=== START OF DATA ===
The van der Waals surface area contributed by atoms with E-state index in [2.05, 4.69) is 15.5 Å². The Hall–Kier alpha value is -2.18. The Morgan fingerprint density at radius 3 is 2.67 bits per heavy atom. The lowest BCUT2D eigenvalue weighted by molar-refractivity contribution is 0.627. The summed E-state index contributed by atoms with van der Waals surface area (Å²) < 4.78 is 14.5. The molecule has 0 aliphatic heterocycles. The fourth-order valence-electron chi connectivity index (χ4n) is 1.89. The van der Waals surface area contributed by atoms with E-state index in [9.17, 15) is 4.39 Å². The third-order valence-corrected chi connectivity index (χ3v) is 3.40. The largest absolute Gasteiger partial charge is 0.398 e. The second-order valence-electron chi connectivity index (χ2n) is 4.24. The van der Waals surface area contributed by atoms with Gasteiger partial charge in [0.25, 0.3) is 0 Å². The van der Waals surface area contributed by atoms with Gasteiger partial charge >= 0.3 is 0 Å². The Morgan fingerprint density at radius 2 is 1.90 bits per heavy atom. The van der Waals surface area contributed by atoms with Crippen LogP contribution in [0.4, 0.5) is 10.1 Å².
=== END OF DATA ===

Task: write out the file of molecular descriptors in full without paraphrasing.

The van der Waals surface area contributed by atoms with E-state index in [2.05, 4.69) is 15.5 Å². The Hall–Kier alpha value is -2.18. The Morgan fingerprint density at radius 3 is 2.67 bits per heavy atom. The lowest BCUT2D eigenvalue weighted by molar-refractivity contribution is 0.627. The summed E-state index contributed by atoms with van der Waals surface area (Å²) < 4.78 is 14.5. The molecule has 0 aliphatic heterocycles. The fourth-order valence-electron chi connectivity index (χ4n) is 1.89. The van der Waals surface area contributed by atoms with E-state index in [9.17, 15) is 4.39 Å². The third-order valence-corrected chi connectivity index (χ3v) is 3.40. The largest absolute Gasteiger partial charge is 0.398 e. The second-order valence-electron chi connectivity index (χ2n) is 4.24. The van der Waals surface area contributed by atoms with Gasteiger partial charge in [0.25, 0.3) is 0 Å². The van der Waals surface area contributed by atoms with Gasteiger partial charge >= 0.3 is 0 Å². The Morgan fingerprint density at radius 2 is 1.90 bits per heavy atom. The van der Waals surface area contributed by atoms with Crippen LogP contribution in [0.4, 0.5) is 10.1 Å².